This idea is reinforced by the form of Cory’s poem, which is rendered in unrhymed couplets that replicate those in “Crossroads,” and by their tenor, which evidences both speakers’ explicit hatred of their fathers. The couplets visually represent the tension that characterizes both father-son relationships, the white space between them signifying the hegemonic system of slavery which produces a model of masculinity rooted in the dynamic between slaveholder and slave – men and “boys” — and asserts itself through violence, displacing the autonomous development of Black masculinity and forcing the lineage of father and son apart.

Dawes utilizes form to convey the viability of each son’s model of masculinity, ultimately depicting the restoration of Black masculinity through art and reiterating the poet’s role in ordering the fragments of Black identity.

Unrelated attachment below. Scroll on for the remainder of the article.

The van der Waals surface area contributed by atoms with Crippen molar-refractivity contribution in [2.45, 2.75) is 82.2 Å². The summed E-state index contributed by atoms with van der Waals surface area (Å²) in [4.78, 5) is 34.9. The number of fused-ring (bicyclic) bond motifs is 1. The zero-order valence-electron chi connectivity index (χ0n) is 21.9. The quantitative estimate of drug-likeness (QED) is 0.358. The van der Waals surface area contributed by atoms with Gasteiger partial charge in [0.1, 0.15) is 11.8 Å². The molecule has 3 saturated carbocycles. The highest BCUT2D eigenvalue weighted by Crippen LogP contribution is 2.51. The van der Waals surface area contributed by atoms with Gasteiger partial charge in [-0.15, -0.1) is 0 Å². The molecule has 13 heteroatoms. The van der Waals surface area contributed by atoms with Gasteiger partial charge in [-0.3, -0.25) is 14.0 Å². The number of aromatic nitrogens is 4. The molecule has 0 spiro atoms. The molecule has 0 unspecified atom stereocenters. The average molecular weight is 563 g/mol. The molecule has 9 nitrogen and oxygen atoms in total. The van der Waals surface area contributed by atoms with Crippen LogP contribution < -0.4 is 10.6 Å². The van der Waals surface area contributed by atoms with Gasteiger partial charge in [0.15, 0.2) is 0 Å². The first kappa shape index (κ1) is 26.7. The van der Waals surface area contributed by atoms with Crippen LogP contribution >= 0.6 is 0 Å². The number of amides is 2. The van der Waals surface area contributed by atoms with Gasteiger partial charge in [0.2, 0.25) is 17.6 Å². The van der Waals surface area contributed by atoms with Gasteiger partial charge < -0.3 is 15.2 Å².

Cory describes his relationship with his father as an “exquisite hatred” generated by “the thought of someone taking the heat / for someone else, or the word ‘father’ ” (3-4). The placement of the word “or” suggests that “father” is an alternative for one who accepts someone else’s sins as his own, reiterating the idea in “Plot” that (Black) sons embody their fathers’ sins, namely through their inheritance of their fathers’ corrupted masculine identity. Indeed, Dawes’ structuring of Cory’s poem in unrhymed couplets underscores its elegiac quality — its lament the absence of Troy’s model of masculinity, albeit blighted, and its consolation Troy’s dog Blue, who “loved [Cory] next, without a fuss” (14).  The linear couplets of Cory’s poem represent the parallel sides of a track that foreseeably will never meet, an ironic reference to the crossroads at which the division between father and son was established. Just as this division rendered Troy’s identity liminal and rootless — he describes himself at the South Carolina crossroads as being in a place “where everything is dark / and home don’t have a sound / no more” (60-62) — so too does Troy’s death preclude any negotiation of their adversarial relationship, rendering Cory’s identity similarly liminal and rootless: “Emptied of you / I have no one to hate” (8-9).